So in 1988, three grey whales were stranded in Arctic ice, and a massive, international rescue operation was launched, which involved using ships to tear a path through the ice to the sea. The world looked on as the United States and Soviet Union worked together to save the big fellas. Also, it turns out, a charming, dry-witted journalist (J. Krasinski) played a crucial role in the operation, as did a cute, whale-loving, Greenpeace type (DrewBs) who looks as natural in scuba gear as Dermot Mulroney looks in camo. (Spoiler alert: their banterous yet longing relationship will wear on your nerves, and they end up together.)
Yes, this is a decent family film -- it's got majestic creatures, lessons in compassion and cooperation, enough danger to keep the kids excited, and an ending that will leave them happy and comforted. It's also got a colorful cast of characters like "Bumbling" Tim Blake Nelson, "Outrageous" Rob Riggle, Stephen "Root Against Him", plus and Ted Dansen too. Still, just because a story involves animals that don't eat people, does that mean it can only be told as a generic, well-intentioned, Disnefied sapfest? Teach kids about the fragility of nature, sure, but give us a break on the soaring musical score and the "bond" between Barrymore and the whale baby. If I wanted to see something laughably unrealistic, I'd skip to Krasinski's crying scene.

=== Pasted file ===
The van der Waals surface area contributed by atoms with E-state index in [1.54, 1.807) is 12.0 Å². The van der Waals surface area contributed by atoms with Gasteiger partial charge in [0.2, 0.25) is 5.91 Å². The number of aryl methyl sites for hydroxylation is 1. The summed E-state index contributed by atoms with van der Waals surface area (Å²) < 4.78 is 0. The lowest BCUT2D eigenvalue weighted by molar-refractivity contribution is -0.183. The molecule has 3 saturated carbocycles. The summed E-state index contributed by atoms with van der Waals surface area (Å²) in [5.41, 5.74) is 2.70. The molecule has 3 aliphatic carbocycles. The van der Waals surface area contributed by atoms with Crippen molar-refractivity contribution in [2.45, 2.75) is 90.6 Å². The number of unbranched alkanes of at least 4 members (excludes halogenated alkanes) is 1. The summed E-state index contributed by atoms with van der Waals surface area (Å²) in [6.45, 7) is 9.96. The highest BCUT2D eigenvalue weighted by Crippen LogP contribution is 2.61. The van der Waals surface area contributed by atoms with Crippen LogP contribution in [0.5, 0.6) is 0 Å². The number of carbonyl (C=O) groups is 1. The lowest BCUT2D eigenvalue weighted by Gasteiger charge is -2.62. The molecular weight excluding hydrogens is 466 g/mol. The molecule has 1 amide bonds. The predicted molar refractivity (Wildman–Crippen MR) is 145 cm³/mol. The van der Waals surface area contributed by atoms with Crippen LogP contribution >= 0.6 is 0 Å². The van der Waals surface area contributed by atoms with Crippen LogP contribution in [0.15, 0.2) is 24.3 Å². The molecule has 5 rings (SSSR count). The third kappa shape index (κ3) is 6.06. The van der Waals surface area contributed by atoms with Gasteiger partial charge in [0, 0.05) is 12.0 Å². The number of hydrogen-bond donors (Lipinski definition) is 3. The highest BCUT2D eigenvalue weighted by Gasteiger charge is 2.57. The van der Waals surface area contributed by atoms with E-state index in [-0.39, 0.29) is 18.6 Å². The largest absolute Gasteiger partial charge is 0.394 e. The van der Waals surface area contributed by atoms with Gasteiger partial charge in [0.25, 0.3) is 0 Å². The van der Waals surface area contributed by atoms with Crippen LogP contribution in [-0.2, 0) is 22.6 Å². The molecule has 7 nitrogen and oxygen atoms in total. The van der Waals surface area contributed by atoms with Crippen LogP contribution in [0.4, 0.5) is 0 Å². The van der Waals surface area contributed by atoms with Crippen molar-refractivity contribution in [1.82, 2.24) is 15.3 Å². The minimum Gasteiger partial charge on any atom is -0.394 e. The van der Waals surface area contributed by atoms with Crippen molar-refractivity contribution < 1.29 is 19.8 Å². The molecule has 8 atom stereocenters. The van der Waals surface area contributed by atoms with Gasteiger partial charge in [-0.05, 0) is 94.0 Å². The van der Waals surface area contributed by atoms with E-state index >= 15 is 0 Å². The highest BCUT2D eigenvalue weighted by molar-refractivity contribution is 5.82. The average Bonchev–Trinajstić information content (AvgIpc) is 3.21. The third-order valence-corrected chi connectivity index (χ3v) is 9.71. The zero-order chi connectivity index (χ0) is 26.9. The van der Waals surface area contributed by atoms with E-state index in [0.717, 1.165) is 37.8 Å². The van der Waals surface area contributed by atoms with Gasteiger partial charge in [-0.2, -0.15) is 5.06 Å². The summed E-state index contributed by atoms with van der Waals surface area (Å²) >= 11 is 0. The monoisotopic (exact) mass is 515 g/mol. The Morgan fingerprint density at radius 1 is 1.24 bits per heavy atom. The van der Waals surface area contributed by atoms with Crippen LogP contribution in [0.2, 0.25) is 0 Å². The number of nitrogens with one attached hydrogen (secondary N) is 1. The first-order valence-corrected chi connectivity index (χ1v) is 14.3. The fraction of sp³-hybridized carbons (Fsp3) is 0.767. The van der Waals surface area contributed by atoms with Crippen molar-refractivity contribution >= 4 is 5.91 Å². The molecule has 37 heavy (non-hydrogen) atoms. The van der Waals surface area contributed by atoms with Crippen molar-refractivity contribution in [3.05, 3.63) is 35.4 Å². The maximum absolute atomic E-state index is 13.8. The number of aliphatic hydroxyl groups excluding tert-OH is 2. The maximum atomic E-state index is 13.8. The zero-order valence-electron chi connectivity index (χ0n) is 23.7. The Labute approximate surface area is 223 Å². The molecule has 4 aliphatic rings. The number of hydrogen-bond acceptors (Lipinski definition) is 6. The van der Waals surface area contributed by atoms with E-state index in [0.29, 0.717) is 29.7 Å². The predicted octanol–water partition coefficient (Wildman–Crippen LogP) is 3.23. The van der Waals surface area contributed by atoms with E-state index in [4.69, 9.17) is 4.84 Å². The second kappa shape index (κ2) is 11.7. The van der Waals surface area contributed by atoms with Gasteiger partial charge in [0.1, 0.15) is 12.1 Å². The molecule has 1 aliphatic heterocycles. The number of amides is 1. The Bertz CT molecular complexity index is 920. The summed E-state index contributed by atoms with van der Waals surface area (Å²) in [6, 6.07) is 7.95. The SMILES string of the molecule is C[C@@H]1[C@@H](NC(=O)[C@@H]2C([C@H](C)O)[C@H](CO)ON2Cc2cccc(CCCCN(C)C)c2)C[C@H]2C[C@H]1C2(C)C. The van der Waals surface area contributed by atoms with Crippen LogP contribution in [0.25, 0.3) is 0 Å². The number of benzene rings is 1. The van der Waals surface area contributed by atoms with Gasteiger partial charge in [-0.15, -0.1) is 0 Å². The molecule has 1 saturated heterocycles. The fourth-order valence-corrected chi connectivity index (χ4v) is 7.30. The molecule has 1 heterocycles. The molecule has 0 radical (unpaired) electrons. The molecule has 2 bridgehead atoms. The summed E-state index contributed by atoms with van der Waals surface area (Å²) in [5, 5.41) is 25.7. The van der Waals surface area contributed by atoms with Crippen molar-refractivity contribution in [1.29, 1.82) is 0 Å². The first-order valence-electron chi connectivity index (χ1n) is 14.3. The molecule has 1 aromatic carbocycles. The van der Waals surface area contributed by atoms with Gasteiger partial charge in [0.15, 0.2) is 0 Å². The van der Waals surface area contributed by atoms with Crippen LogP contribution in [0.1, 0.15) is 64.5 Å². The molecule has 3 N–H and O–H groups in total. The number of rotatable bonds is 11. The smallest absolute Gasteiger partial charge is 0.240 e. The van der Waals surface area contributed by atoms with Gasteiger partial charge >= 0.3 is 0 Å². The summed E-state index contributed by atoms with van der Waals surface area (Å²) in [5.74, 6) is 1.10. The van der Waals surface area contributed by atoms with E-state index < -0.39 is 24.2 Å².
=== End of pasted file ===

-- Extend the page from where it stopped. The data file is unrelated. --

Freeing those whales was an amazing feat, and the story is worth telling. They splash their way to freedom, the screen fades to black, we are given a cautionary statistic about grey whale populations, and everyone goes home happy. Maybe your daughter even has a new favorite animal. But just to shake things up, I'd like to see a harder dose of reality for the little ones. They can handle it, and more importantly, they will care about it. If I took my boy to see this, and I later came upon him playing "ship and whale" with his toy things, I might playfully observe to him that no ship can put ice back together, huh son? Polar bears can't hunt with all the ice melting, and lots of them are dying. The food chain is collapsing, and that's not good for your whale friends. Oh, and that oil tanker you're playing with? How much krill do you think will be left for little Bam Bam to eat once we've filled the seas with poison? But please, enjoy your game.
This I'd tell him, and the boy might have some sleepless nights, but he'd learn something and, if he cared, he'd want to learn more. If not, I'd have learned a couple things myself: I have no son; and never expect much from the director of The Beautician and the Beast.
Dorien Sez: B-
Watch the Trailer: